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Parents' Protests Against Fee Hikes Are Completely Missing The Larger Problem

The inequality that forms the very bedrock of education in private schools in India remains unaddressed.

05/05/2017 9:10 AM IST | Updated 05/05/2017 3:11 PM IST
Arko Datta / Reuters

The recent protests by parents against fee hikes by private schools is being widely covered in the national media. There is solidarity with the issues the parents are voicing: uncapped school fees, exorbitant charges on the uniforms and books, a lack of transparency. There is a sense among the parents of being exploited, economically as well as psychically.

However, in this uproar, there is yet in sight a parent or parents' association who is arguing for true fairness i.e. equal access to education for all students, irrespective of class, caste, and regional divide. The inequality that forms the very bedrock of education in private schools in India remains unaddressed. This elitism in private schools—an admixture of class and caste adaptabilities in the spaces of learning— is what I am calling "schoolism."

A uniform education policy for students across India—with boarding, quality food and lodging arrangements—need to be offered. Whatever became of the constitutional guarantee to equal education?

It is about time that we collectively acknowledge that our education system is contributing to unequal forces. The phenomena of competition, ranking, grading, merit are some of the overpowering divisions existing within the ecologies of schooling. Social class segregation in school campuses creates caste antagonism and perpetuates the modern-urban and backward-rural divide. We need a society where education is uniform, and that sustains the ethos of education—which is the cultivation of mind and principles rather than jealousy and hatred towards each other.

If we need to be materially strong, our spiritual and moral desires need to be secularised. A uniform education policy for students across India—with boarding, quality food and lodging arrangements—need to be offered. Whatever became of the constitutional guarantee to equal education?

We are a country that relentlessly brags about the great monastic models of Buddhist universities that gave access to everyone by breaking the Brahmin dominance of the gurukuls model. This form of education was essentially aimed at preserving caste hegemony. If one goes to the reported histories of institutes of learning—Nalanda, Vikramshila, Takshashila, Jagaddala, and Odantapuri etc.—it is easy to find that formalised education was offered to debate, discuss and promote a stream of knowledge that was globally adaptable. It made students global denizens.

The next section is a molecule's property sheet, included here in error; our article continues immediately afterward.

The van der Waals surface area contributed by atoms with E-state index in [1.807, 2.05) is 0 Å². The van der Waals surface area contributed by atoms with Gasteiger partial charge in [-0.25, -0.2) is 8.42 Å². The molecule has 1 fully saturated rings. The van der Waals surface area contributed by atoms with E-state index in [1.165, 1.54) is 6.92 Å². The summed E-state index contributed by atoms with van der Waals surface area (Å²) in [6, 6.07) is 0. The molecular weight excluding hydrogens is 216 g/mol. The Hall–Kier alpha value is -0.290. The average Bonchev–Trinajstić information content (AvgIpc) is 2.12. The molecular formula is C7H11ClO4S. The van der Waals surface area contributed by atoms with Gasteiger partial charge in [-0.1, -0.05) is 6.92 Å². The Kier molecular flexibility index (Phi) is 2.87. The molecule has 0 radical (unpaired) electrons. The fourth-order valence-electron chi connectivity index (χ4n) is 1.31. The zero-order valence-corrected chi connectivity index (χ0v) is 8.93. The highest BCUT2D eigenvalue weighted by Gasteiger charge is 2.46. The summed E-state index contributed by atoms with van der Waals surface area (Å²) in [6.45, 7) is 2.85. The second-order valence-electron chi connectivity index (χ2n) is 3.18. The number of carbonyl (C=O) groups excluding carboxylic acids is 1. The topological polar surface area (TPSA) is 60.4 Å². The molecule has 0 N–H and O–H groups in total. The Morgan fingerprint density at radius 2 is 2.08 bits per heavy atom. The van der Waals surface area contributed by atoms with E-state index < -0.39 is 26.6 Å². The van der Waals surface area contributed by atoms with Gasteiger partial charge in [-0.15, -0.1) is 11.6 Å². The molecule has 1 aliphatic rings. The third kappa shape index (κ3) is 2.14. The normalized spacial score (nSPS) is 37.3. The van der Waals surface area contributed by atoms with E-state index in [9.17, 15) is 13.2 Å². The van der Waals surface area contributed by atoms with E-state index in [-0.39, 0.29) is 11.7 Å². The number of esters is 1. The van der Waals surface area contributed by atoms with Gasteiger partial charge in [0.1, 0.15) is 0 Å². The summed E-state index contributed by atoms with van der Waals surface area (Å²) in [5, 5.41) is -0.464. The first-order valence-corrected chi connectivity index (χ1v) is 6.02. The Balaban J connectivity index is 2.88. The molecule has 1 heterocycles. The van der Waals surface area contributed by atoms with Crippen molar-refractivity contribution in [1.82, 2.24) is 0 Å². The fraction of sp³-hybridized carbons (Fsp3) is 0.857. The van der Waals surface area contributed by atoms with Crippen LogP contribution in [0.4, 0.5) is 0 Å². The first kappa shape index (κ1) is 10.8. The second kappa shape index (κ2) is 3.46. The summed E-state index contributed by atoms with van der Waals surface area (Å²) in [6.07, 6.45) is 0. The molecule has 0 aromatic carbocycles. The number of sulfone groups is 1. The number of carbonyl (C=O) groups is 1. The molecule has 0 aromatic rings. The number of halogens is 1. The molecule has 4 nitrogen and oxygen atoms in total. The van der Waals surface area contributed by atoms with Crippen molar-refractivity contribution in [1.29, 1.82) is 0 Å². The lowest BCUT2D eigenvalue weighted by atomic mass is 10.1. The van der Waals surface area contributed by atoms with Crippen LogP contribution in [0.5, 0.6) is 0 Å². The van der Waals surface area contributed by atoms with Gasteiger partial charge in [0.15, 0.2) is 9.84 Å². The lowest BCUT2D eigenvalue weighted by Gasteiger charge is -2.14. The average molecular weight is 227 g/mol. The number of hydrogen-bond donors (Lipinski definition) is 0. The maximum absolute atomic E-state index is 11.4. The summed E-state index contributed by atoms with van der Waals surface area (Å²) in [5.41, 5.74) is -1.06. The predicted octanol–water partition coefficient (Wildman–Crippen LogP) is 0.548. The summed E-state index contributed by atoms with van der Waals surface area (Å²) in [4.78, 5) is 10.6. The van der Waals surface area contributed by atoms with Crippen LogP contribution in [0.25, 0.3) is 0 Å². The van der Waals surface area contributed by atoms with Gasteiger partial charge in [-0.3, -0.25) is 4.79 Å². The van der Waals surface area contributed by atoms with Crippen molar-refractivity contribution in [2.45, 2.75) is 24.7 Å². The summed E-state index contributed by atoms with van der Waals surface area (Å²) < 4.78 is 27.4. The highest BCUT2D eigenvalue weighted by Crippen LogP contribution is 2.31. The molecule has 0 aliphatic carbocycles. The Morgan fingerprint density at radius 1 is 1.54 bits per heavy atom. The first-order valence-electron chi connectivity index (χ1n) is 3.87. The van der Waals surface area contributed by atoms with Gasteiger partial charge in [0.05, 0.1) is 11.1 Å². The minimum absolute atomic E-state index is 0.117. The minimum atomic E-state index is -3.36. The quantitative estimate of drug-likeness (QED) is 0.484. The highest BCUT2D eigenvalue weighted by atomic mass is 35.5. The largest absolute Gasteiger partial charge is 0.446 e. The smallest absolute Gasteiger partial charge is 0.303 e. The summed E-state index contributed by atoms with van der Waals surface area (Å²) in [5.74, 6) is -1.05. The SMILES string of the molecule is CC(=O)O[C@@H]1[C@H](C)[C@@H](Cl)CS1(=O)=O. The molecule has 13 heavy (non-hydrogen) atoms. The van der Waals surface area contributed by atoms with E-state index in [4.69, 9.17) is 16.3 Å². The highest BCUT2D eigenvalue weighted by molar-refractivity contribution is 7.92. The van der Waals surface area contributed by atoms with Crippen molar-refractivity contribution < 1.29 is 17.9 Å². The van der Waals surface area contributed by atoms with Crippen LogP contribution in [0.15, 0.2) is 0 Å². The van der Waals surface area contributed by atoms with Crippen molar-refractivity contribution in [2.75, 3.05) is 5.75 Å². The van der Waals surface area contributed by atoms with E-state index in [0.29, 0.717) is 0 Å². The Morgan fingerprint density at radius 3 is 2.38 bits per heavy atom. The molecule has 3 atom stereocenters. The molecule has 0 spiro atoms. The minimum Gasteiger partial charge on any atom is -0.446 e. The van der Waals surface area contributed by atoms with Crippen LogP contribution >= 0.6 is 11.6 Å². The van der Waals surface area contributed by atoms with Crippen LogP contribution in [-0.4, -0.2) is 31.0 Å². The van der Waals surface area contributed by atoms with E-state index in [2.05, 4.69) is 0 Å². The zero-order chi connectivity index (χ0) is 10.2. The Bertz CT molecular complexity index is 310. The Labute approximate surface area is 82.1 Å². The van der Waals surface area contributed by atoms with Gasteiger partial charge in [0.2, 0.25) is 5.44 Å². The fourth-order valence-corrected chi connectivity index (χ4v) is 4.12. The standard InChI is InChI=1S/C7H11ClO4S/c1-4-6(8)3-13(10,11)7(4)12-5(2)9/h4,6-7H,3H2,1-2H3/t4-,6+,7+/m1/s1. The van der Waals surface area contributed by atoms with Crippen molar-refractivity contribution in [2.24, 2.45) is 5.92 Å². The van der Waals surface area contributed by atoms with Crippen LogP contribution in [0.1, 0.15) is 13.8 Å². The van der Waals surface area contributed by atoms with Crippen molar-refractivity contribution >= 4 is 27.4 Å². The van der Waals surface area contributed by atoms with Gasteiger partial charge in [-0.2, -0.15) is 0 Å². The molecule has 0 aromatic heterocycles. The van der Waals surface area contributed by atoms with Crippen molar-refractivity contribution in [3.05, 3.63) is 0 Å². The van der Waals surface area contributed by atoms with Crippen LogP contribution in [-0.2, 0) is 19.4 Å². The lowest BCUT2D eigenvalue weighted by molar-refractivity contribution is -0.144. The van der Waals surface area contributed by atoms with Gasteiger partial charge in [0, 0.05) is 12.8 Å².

Acknowledging the importance of education and institutionalised training, Ambedkar, who had trained in two prominent regions of thinking, the US and the UK, focused on forming independent schools and colleges that would become centres of learning and thought. Ambedkar had emphasised this in his 18th March 1956 speech in Agra wherein he appealed to his followers to lead a struggle for the removal of "educational, economic and social inequality." For this purpose, added the doctor, "you should be ready for all kinds of sacrifice even to shed blood." Ambedkar prioritised educational inequality before economic and social.

This protest would be a welcome step only if they acknowledge their own privilege and also fight for the rights of the children of their drivers, maids and cleaners...

Therefore, this primetime-friendly rush of parents to protest against unequal treatment by private schools would be a welcome step only if they begin with acknowledging their own privileges

Ambedkar's educational institute People's Education Society founded in 1945 was modelled on the aforementioned Buddhist institutions. It aimed to promote science, Buddhist values, and comparative studies of religion. Ambedkar was primarily a teacher who spent a considerable amount of his time teaching in his early days after his return to India. He was appointed as the last principal of the respected Government Law College, Mumbai. Education was sacrosanct for Ambedkar. He believed that it had the power to challenge the social inequities which eventually decided a person's character.

Given the current sad state of education in India, only people with privileged access tend to form public opinion—people with privileges of caste, class, gender, sexuality, locality, family, and religion. We do not have subaltern masses equally visible in the popular genres of the cultural stream—media, academia, music, literature.

Therefore, this primetime-friendly protest of parents against private schools would be a welcome step only if they acknowledge their own privilege and start also fighting for the rights of the children of their drivers, maids and cleaners to have access to the same kind of education that their progeny get.

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